Title: Fire

Author: Chris Pigott

In: Sport 16: Autumn 1996

Publication details: Fergus Barrowman, March 1996, Wellington

Part of: Sport

Keywords: Prose Literature

Conditions of use



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Sport 16: Autumn 1996

Chris Pigott — Fire

page 179

Chris Pigott


I wasn’t even in bed when the baby started up. It was two a.m. and I hadn’t even changed into my pyjamas. I was taking a drink. Maybe it would help me get some sleep. I took a sip and the baby started up. That was the way lately. In fact, that had been the way for quite a while.

Let Carrie sleep. Why worry about it? So she hadn’t been up to feed her for a week. I hadn’t been to sleep in a week. Not before it was getting light. That’s what I hate. The only time my body gets the picture is when I’m standing out on the balcony and the sun’s coming up over the hills. It’s the only part of the day I’m in love with, when the sky is blue and pink and yellow all at once and you can feel like you’re the only man alive and the only one who matters. I’m damn sure I’m the only one sipping on good stuff right then anyway. That’s the way it is. As soon as the sun starts coming up and I start feeling spiritual my body falls asleep right there on the balcony and then my mind goes heavy and I may as well not be out there, so I go and lie down and I’m asleep before any rooster starts up crowing.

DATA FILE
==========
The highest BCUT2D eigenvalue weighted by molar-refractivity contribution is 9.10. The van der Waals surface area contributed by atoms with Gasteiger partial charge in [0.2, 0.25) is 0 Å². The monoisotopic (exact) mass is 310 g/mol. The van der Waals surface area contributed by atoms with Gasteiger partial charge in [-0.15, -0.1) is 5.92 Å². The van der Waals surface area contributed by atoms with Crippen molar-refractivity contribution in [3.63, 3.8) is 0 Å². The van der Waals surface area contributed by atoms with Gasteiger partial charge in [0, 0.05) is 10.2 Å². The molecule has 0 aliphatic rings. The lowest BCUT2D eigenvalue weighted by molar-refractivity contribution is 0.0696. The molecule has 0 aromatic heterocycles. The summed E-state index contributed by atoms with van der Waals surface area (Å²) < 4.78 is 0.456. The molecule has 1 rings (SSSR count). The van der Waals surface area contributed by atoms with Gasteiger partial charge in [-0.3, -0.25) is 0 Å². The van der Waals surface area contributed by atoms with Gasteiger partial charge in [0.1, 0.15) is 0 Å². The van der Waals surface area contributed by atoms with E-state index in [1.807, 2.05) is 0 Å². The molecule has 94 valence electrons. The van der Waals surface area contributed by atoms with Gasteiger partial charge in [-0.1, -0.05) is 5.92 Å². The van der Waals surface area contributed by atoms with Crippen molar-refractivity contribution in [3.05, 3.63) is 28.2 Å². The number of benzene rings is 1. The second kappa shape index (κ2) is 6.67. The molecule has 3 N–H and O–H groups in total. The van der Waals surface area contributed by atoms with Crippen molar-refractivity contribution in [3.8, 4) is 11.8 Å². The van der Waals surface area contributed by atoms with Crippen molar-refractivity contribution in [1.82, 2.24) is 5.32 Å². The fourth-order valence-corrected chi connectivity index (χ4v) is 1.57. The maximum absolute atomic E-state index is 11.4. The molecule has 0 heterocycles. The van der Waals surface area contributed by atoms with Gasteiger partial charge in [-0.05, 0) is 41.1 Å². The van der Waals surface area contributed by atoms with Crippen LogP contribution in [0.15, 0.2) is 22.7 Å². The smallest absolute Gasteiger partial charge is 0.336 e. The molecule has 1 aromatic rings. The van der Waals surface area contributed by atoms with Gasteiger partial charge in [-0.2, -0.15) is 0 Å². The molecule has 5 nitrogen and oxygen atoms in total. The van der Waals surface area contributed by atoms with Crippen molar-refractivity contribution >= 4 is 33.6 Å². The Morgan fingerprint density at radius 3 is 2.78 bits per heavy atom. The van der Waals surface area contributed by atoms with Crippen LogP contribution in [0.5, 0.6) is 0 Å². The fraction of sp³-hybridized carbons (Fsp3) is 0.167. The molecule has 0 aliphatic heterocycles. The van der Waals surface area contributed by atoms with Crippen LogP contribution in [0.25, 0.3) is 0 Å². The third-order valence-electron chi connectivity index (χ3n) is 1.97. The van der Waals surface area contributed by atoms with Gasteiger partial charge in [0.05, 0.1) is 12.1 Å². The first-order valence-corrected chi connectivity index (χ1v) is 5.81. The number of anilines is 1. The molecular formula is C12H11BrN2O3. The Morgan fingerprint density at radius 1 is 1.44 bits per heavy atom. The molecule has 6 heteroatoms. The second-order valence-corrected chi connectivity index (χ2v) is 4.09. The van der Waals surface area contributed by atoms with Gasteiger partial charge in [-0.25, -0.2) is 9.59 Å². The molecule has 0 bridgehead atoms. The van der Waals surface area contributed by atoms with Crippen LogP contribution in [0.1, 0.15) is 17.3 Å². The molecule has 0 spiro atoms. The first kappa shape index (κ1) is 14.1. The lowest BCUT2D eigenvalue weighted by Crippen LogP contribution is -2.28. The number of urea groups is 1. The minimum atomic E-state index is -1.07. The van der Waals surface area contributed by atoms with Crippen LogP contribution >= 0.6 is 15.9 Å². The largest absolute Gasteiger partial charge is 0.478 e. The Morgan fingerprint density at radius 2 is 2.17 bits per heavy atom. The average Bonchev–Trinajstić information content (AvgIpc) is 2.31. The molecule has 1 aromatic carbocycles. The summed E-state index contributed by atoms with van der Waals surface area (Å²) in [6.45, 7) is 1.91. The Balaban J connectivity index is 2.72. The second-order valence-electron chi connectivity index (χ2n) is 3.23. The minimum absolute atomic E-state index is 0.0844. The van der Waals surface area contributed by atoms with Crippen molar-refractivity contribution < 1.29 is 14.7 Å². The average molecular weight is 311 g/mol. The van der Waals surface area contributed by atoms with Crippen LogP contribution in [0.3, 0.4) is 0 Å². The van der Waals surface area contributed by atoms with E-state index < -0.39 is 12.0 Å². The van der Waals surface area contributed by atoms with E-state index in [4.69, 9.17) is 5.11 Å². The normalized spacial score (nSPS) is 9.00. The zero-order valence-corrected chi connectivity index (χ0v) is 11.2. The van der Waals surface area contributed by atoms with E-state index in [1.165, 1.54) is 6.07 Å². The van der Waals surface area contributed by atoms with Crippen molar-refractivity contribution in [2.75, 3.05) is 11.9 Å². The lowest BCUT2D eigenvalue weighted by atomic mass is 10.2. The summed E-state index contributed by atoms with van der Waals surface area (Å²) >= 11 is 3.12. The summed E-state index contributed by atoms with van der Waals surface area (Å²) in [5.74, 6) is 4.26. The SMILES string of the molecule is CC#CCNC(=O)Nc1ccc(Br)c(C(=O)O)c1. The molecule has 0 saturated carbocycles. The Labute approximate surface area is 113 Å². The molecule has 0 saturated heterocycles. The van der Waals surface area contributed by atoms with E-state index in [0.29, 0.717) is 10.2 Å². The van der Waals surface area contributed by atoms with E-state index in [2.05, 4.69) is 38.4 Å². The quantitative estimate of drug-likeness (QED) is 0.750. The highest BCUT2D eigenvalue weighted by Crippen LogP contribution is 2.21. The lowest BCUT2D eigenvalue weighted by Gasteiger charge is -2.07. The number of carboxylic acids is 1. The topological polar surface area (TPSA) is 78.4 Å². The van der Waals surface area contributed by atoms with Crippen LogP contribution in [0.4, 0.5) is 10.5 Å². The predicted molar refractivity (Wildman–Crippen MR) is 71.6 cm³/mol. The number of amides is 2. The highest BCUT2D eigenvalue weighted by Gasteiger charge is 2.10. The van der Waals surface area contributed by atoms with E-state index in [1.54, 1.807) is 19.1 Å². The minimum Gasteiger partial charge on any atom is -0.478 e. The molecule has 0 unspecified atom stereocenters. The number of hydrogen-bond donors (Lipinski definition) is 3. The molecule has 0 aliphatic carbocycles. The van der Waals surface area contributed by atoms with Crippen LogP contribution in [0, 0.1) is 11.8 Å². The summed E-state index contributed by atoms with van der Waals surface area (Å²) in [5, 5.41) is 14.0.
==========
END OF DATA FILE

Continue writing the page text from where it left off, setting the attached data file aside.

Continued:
I took another drink and then I went and put a pot on the stove. After that I put the milk in the bottle and the bottle in the pot and after that I went upstairs to get the baby. All this I can do in the dark. I can hot up a bottle in the dark and I can mix a double and I can carry my girl around too. Carrie doesn’t like it. I told her one night at the start of all this, when the weather went hot. I lay in bed with her and I was going crazy just lying there looking at the light swinging on its cord. It does, all day long and all night, swing, like we’re always in the middle of a quake. Nobody believes me. Down at work they used to think I was crazy, but that doesn’t matter any longer. But it does swing forever, and I was at the end of my rope just watching it, so I woke Carrie up and told her how the night before I’d done it all in the dark. Boiling the water and mixing the drink and feeding the baby and all the rest. But Carrie doesn’t like it. She said I could burn down the house or worse. By worse she means drop the baby down the stairs. I know that. I know how Carrie’s been thinking page 180 lately, and that’s what she meant. So the next night I let the lights burn all night long, but that costs, so I quit. Now I do it all in the dark and I don’t tell Carrie.